Or is all this Bland’s way of venting his frustrations that Canadians haven’t advocated for an equivalent to the U.S. Constitution’s Second Amendment and don’t usually bear arms for our own defence?

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    1. You’ve basically hit the nail right on the head right there. It kind of goes to that racist Quebec mayor during the Oka Crisis yelling about how they were going to lose 70% of the Province. Technically it’s true that huge chunks of land in Canada are un-ceeded territory, it doesn’t naturally follow that somehow tens of millions of people are going to have to move if we lose a war.
      In some of the more isolated regions like James Bay, Indigenous people make up a majority so in theory they could kick out the “white” people, but that’s not going to be the case for most of Canada. Most of the modern land disputes we’ve had have been over relatively small strips of land (the cemetery, ‘the Pines,’ and the Treatment centre at Oka was barely a couple kilometres square) or over mineral rights and such. So not the kind of thing that results in an ethnic cleansing-type situation.
      Bland is probably fixated on the Caledonia Crisis, and extrapolating a Canada-wide version for his novel. The thing about Caledonia was that it was, again, a pretty small piece of land. The only major difference was that there were people living there when the Six Nations occupiers basically took over.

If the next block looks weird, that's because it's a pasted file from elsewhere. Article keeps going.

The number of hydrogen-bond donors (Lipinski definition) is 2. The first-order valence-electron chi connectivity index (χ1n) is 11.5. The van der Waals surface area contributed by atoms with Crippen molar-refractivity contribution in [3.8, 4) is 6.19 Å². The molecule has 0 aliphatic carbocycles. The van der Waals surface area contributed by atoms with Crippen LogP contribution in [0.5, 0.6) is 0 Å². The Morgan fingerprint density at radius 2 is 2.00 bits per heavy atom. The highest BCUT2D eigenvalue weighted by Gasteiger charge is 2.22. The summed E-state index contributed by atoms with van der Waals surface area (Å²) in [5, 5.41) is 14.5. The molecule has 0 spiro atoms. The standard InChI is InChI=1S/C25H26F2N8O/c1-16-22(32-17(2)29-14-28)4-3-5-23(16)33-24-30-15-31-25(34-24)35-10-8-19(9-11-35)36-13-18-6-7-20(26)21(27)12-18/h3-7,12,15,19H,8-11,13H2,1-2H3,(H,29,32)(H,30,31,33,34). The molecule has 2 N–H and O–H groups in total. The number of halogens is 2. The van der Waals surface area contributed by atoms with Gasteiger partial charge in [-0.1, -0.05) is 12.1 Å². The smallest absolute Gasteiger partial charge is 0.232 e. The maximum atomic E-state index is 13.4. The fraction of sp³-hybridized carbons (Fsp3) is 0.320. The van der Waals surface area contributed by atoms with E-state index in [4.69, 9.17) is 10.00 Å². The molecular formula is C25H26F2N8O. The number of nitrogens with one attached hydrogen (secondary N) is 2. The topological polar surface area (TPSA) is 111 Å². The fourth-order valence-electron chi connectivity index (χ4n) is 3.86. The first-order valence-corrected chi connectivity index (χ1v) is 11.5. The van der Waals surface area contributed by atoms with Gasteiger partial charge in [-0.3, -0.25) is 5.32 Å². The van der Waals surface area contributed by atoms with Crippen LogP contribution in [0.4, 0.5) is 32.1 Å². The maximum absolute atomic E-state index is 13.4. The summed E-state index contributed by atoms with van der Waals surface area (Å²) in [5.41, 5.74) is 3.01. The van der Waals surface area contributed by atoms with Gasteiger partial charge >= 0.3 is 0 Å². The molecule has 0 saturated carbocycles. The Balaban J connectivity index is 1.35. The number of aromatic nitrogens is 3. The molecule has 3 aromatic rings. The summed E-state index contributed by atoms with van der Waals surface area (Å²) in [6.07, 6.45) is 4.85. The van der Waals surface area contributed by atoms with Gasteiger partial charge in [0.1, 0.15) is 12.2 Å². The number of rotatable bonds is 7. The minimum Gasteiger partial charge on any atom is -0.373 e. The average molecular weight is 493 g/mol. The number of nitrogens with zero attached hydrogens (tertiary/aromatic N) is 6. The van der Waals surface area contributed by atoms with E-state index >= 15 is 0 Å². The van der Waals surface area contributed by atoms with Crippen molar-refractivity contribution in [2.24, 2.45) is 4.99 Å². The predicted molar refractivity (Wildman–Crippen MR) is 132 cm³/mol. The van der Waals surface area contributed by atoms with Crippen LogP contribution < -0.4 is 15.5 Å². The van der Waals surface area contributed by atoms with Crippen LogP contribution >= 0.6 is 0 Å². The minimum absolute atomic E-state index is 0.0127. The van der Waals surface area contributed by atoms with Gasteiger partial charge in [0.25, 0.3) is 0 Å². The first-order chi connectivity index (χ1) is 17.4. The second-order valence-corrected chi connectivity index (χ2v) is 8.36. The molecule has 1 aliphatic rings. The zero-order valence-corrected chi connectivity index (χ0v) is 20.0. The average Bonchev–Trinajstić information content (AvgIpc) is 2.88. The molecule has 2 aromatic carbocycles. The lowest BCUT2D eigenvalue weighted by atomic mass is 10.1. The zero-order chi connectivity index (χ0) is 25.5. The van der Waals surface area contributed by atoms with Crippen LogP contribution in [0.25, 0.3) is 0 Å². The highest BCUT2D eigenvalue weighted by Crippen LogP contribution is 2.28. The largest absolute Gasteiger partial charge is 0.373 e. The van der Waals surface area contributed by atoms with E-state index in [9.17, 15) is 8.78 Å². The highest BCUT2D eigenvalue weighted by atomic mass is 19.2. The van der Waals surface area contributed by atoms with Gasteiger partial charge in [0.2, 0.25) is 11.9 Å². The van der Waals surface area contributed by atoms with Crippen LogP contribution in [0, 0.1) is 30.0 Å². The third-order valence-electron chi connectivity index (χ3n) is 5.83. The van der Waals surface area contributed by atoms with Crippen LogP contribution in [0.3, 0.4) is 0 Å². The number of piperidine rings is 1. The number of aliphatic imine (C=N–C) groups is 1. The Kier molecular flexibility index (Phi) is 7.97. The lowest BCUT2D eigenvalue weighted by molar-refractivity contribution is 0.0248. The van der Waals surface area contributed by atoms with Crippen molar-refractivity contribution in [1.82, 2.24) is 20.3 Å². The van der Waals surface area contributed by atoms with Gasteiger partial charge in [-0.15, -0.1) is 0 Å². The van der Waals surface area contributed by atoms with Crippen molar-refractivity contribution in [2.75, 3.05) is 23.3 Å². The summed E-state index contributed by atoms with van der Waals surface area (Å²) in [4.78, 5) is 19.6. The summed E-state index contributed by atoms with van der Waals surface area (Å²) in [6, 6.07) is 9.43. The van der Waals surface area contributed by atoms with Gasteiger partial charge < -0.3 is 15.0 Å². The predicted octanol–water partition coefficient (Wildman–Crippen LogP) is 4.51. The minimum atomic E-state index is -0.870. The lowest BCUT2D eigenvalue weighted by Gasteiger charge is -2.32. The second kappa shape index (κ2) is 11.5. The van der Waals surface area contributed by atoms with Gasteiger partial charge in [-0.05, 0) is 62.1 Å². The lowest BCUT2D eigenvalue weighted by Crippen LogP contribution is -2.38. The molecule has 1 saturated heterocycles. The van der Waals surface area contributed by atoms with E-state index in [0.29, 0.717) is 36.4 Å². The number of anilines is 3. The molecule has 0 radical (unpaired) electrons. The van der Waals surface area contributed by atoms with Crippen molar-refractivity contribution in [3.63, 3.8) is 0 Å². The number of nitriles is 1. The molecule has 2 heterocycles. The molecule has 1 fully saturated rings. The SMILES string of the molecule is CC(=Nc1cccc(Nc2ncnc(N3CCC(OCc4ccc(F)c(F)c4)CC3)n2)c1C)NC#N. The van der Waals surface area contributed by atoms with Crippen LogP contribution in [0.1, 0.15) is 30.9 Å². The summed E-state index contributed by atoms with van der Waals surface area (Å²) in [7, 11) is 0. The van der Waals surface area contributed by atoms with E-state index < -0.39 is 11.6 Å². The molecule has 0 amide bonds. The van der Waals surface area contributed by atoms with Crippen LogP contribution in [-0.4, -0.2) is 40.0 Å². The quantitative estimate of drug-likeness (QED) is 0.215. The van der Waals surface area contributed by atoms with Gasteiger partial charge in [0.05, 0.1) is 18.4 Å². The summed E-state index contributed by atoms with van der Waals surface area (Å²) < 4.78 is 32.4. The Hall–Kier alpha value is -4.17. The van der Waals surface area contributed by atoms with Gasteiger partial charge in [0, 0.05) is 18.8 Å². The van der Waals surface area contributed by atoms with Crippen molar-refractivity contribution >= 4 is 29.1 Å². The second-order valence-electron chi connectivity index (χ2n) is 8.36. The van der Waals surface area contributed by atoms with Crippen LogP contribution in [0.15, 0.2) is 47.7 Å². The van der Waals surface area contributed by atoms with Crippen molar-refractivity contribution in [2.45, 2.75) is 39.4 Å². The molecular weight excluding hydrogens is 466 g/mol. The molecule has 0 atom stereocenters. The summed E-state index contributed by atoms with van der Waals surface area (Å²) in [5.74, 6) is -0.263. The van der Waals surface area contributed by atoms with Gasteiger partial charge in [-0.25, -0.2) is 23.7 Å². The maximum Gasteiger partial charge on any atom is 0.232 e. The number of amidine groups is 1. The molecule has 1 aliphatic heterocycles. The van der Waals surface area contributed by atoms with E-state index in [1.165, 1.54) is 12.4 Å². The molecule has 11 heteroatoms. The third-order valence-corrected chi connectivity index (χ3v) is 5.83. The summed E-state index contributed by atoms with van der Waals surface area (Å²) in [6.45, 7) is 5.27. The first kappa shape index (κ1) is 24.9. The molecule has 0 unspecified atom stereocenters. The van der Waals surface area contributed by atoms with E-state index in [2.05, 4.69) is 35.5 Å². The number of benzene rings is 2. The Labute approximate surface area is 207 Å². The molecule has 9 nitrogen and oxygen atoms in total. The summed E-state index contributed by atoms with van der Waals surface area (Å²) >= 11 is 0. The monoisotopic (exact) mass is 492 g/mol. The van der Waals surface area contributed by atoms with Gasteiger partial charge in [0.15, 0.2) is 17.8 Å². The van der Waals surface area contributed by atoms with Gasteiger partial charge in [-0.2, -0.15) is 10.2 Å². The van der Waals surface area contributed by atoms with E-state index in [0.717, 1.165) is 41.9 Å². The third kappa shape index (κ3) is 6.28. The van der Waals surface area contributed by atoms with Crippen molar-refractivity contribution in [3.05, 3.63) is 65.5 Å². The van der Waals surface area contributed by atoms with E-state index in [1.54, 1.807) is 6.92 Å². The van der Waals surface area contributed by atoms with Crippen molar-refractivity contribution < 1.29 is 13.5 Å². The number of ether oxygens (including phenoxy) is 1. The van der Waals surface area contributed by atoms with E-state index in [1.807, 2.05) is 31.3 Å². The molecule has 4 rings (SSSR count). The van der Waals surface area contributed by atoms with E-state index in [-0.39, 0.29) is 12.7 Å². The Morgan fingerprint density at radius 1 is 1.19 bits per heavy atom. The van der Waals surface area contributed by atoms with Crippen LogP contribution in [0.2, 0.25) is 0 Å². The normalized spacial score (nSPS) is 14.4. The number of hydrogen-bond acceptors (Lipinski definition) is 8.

While it’s true that the occupiers behaved really poorly and mistreated the “white” people who were living on the disputed land, the notion that they could somehow reach out and swallow yet more territory…yeah, not happening.

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  2. “The town was under control,”

    What exactly does that mean? That they’ve raised their own flag at City Hall and nobody is shooting at them at the moment?

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    1. As near as I can tell, yes. That looks like it. Except they don’t seem to have a flag.
      There’s been some mention in Uprising about the Mohawk Warriors Flag, but no indication that this particular flag is showing up anywhere outside of Molly Grace’s propaganda videos. Plus it’s…well…a Mohawk flag. In real life it shows up a lot in a lot of First Nations protests, even ones far away from Mohawk land, but you’d think the Northern Cree would come up with their own colours.

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      1. Bland has a very bad case of “war table”-itis, even for military fiction, doesn’t he? You slide this unit marker over here, and that unit marker over there, and now you control that sector and nobody else can move into it without throwing greater than 8 on 2d6 or using a General unit’s special power.